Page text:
The magnets tend to understate the... uhhh... hugeness of the object. Please tell me that none of the design for this build was performed on the back of a napkin.
  7. So what do you need to know...? Mine are HGW rivets, as discussed at length in Part 1 of the build. Incidentally, if you think this build has been über-anal / über-dedicated (delete depending on point of view), you wait until my next attempt at a Seaking, which will be an 819 NAS SAR cab with full (-ish) interior... as well as another go at the rivets [Not likely to start for a long time!]
  8. You're not joking, Dave. I went to the Museum today (among other places - see below), and this is a photo of their HC4's tail rotor. A LOT chunkier than the TR of most Seakings - from the markings it almost looks as though a conventional SK TR blade has been grafted on to a different leading edge (though surely that can't be the case!): ...and here, FWIW, the same aircraft's Carson blades: The other place I went (and the main purpose of my trip out today) was to the 2nd Historic Helicopters Open Day, near Chard. A bunch of admirably lunatic ex-RAF & FAA types who have acquired a Whirlwind HAR10 (which they have already made airworthy), plus a Wessex HC2, 2 x Wessex HU5s, a Seaking HAR3a and a Seaking HC4... all of which they intend to return to flight in due course. I took zillions of photos, as you can imagine - many of which I will send to Julian for the Walkrounds section. But a little 60s helo porn for you - the Whirly: ...and John Beattie turned up in an ex-South African Wasp (the blur is not dirt on my camera; it's grass from his approach!): Anyway, while I was there I think I have solved the Seaking composite blade colour conundrum for once and for all (at the very least, sufficiently for me to paint my blades!). As I suspected, both @andyf117 and I are half-right. I am right in that both faces of the blade are the same colour, and Andy is right in that the sling marks are different colours top and bottom. This isn't terribly easy to photograph convincingly because of shadows etc - you might have to trust me on this, but to the naked eye the two sides are DEFINITELY the same colour: Top: Bottom: Only partly successful attempt to show top & bottom at the same time (note the blades in the background are from assorted Wessex, just to confuse you a bit more!) You should also note that this rack contains blades from both the HC4 and the HAR3a - they are clearly marked on the roots, and the ones with yellow sling marks (and yellow tips on the upper surface) are from the HAR3a. All of them have yellow tips on the underside. More soon Crisp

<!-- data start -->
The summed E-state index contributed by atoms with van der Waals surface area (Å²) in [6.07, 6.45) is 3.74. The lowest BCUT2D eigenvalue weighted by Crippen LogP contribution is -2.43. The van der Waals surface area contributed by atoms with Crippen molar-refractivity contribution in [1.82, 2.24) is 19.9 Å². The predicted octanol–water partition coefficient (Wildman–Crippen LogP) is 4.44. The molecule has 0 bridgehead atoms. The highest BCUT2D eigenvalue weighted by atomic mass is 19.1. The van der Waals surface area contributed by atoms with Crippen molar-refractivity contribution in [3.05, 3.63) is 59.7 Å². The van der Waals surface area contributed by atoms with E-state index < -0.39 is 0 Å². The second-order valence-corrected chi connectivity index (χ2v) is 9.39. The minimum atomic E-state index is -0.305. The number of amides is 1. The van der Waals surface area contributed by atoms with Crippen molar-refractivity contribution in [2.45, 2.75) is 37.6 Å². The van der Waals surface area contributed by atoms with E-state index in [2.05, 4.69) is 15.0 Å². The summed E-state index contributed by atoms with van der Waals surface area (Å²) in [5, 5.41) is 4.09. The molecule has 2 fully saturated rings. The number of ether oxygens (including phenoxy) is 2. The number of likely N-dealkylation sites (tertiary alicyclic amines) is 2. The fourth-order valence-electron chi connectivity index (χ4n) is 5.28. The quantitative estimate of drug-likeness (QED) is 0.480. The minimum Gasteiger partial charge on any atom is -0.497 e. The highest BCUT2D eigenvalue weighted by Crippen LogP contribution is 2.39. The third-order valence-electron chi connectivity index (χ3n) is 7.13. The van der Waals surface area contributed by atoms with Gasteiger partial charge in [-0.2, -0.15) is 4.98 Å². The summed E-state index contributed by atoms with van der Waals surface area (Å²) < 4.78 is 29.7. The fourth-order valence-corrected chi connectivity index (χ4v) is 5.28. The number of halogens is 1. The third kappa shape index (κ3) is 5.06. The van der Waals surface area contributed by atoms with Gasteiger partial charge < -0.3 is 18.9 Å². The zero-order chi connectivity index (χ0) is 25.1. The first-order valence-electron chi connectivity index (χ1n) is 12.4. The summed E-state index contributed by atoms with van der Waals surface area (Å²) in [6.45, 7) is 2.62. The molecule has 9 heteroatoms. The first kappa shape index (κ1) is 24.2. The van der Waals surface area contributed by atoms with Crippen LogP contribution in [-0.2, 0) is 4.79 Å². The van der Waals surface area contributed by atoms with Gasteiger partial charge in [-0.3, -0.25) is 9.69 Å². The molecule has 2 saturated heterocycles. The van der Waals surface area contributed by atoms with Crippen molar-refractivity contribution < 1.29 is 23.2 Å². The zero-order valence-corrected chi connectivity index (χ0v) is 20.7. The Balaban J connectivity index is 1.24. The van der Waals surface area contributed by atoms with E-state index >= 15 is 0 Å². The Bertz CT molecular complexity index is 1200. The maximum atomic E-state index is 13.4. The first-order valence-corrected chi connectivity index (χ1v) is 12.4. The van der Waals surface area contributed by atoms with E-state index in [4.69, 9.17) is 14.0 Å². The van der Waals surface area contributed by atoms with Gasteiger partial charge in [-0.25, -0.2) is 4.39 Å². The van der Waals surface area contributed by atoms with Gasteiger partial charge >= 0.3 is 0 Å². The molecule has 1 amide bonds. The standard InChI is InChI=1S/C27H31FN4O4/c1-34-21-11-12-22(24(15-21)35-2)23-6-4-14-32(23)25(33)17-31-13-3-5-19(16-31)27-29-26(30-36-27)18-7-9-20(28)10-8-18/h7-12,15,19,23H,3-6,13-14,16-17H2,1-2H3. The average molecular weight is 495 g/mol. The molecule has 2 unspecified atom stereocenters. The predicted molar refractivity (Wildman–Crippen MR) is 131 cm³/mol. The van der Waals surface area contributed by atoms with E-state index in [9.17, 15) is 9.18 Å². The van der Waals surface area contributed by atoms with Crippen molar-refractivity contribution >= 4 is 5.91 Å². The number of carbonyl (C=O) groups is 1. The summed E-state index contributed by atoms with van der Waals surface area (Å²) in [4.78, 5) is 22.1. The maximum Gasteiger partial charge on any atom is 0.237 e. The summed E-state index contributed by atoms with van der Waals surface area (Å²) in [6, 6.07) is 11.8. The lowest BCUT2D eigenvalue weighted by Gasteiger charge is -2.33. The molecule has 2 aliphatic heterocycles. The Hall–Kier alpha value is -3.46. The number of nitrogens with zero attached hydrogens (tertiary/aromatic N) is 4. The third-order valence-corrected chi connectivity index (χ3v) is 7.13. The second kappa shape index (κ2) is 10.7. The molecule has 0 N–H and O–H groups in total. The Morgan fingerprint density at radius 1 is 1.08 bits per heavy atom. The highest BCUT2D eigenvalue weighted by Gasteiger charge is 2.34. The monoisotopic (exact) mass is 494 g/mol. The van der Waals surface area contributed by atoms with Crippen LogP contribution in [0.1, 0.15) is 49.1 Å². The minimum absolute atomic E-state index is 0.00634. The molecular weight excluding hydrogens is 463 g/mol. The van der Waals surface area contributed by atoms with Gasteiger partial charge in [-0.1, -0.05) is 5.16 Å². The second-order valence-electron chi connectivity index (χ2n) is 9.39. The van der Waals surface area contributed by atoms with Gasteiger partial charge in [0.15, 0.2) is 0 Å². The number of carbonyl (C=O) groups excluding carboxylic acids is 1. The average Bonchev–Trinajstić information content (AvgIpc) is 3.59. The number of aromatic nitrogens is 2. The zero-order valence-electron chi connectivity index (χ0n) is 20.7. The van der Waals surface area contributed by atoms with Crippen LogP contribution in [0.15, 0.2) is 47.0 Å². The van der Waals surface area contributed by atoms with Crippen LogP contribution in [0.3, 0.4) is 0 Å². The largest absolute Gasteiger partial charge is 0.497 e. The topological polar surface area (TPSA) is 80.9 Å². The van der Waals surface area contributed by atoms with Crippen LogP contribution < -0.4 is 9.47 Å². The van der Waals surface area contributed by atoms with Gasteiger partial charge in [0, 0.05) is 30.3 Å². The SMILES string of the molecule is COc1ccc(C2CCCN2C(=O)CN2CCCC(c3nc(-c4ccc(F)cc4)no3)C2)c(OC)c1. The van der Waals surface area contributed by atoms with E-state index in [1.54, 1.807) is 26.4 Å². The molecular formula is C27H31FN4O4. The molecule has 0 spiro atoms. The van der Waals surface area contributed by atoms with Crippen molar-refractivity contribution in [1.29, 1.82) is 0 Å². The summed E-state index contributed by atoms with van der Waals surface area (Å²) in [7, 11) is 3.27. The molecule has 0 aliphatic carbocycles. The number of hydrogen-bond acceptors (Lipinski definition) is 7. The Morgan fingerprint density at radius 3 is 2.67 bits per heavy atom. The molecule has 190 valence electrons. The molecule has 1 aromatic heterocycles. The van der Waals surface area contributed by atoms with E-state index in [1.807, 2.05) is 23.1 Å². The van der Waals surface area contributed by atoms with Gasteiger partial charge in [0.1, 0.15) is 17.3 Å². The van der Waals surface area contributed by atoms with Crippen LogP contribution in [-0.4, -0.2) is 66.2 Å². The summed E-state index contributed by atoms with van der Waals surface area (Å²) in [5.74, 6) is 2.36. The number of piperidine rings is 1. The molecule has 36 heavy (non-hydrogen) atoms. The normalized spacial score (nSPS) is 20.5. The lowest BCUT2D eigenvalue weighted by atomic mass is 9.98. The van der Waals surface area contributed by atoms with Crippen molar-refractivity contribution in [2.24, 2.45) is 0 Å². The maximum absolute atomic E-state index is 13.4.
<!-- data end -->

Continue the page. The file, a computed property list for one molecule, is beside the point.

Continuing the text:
9. HMS Sultan is in Gosport. Despite being on the site of one of the very first military airfields, for a very long time it was the place where “Clankies” / Stokers (i.e. ship’s, not aircraft, engineers) trained. The FAA equivalent trained at HMS Daedalus - RNAS Lee on Solent. When Deadalus closed I assume they moved all engineer training to Sultan - makes perfect sense. For many years - maybe still - the Admiralty Interview Board was at Sultan. It was therefore the first sample of a Naval Establishment for generations of nervous schoolboys. Including me; I did AIB at Sultan in 1975, aged 15
  10. Any more than we Brits all sit around drinking teain front of Royal Weddings. Eh, Silvio? Salvatore? Gian Luca? Or whatever your name is...